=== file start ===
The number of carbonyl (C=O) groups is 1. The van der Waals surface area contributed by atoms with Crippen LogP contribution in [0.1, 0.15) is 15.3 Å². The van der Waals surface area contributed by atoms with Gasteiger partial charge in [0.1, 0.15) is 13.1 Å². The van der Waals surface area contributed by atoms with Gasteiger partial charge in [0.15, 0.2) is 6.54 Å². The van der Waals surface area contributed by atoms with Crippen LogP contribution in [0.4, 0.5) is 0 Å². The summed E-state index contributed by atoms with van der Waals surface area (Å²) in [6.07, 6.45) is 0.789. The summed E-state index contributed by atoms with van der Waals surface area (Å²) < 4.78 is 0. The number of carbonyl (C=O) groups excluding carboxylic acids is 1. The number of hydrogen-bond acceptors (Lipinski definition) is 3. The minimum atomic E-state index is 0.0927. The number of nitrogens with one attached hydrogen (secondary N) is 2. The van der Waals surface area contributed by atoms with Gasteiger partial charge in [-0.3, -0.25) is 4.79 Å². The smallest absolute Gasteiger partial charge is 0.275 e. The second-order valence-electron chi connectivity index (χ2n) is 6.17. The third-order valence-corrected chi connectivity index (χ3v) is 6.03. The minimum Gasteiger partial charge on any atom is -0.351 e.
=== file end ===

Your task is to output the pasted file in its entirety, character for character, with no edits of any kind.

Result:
The number of carbonyl (C=O) groups is 1. The van der Waals surface area contributed by atoms with Crippen LogP contribution in [0.1, 0.15) is 15.3 Å². The van der Waals surface area contributed by atoms with Gasteiger partial charge in [0.1, 0.15) is 13.1 Å². The van der Waals surface area contributed by atoms with Gasteiger partial charge in [0.15, 0.2) is 6.54 Å². The van der Waals surface area contributed by atoms with Crippen LogP contribution in [0.4, 0.5) is 0 Å². The summed E-state index contributed by atoms with van der Waals surface area (Å²) in [6.07, 6.45) is 0.789. The summed E-state index contributed by atoms with van der Waals surface area (Å²) < 4.78 is 0. The number of carbonyl (C=O) groups excluding carboxylic acids is 1. The number of hydrogen-bond acceptors (Lipinski definition) is 3. The minimum atomic E-state index is 0.0927. The number of nitrogens with one attached hydrogen (secondary N) is 2. The van der Waals surface area contributed by atoms with Gasteiger partial charge in [-0.3, -0.25) is 4.79 Å². The smallest absolute Gasteiger partial charge is 0.275 e. The second-order valence-electron chi connectivity index (χ2n) is 6.17. The third-order valence-corrected chi connectivity index (χ3v) is 6.03. The minimum Gasteiger partial charge on any atom is -0.351 e.